Foudy, de Varona refuse to sign final Title IX report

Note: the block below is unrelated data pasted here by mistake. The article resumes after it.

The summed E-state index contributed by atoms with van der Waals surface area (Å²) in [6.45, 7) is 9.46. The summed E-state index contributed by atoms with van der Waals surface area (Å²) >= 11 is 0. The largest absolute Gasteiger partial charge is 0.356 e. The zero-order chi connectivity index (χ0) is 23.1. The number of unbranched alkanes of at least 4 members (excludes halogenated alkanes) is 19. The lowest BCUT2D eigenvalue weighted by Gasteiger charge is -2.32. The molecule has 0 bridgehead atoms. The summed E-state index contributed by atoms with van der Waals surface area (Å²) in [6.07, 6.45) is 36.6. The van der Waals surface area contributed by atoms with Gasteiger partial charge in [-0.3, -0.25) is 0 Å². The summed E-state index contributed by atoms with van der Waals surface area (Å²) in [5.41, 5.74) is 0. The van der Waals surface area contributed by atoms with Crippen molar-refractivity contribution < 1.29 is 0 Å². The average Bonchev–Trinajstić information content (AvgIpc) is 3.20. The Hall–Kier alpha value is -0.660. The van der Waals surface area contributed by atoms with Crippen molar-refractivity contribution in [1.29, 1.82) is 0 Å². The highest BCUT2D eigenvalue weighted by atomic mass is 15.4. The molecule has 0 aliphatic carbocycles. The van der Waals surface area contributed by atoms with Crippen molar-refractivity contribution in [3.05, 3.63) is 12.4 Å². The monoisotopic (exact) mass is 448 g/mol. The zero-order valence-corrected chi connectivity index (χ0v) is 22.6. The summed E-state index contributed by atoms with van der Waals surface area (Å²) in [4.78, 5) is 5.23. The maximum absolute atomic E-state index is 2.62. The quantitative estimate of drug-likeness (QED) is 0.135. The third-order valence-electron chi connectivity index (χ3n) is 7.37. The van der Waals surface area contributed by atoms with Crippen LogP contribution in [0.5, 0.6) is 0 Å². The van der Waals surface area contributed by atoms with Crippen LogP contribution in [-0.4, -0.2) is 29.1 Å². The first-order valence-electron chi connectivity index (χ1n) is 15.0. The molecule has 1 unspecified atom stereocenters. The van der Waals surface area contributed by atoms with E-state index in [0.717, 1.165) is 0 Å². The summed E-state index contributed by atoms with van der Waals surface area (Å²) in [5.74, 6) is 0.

By Scott M. Reid The Orange County Register (KRT) SAN DIEGO ?Two Olympic gold medal-winning members of the federal Title IX commission will not sign the panel’s final report in a protest aimed at what they call “discriminatory” recommendations. Julie Foudy, captain of the U.S. women’s soccer team, and Olympic swimming champion Donna de Varona said they are also angered by the 70-page report’s tone, the lack of balance in the report and at a series of nationwide hearings held by the Department of Education’s 15-member Commission on Opportunity in Athletics. The commission will present Secretary of Education Rod Paige on Wednesday a final report that makes recommendations designed to make Title IX less restrictive. At Wednesday’s Washington reception, Foudy also will give Paige the minority report written by her and de Varona that reflects their and Title IX supporters’ “serious concerns” about the impact recommendations could have on the 1972 anti-discrimination law that has created athletic opportunities for millions of women. Foudy said Monday she “felt like I never had a voice” after Department of Education officials repeatedly ignored her and de Varona’s requests to hear testimony from civil rights experts and athletic directors at schools in compliance with Title IX. “To ask over and over again, can we hear from these people, can we take the next step, and to not take the next step is the frustrating part of the process because you start to feel like you’re not being heard,” said Foudy, a member of the 1996 Olympic champions and 1991 and 1999 World Cup-winning teams. “The idea behind the commission was a good one because there is great confusion about the law and its interpretations. I think in the process of doing that, we didn’t hear from the right people. “In terms of being able to hear from both sides and to have a process that was open and fair, I feel like they were off the mark on that. We never got to hear a balanced argument.” Foudy said that frustration and the concerns of her and other commissioners is not reflected in a report that three times in its first eight pages states that there is a “strong consensus” by the commission. “The tone, in our view, is very off. It never even acknowledged that there is still discrimination against women,” said Foudy, referring to a recent NCAA gender equity study that found while women make up 53 percent of undergraduate enrollment at all Division I schools, they account for 41.1 of Division I athletes. Foudy and de Varona take issue with a recommendation that would allow colleges to use surveys to determine female interest in athletics. “Every court has said it is illegal to use an instrument like an interest survey because it freezes discrimination at that place,” Foudy said. “Now this report is recommending that the Office of Civil Rights, which is in charge of preventing discrimination, use an instrument that every court has ruled actually discriminates. I could give you a million examples of that one.” ___ ‘copy 2003, The Orange County Register (Santa Ana, Calif.). Visit the Register on the World Wide Web at Distributed by Knight Ridder/Tribune Information Services.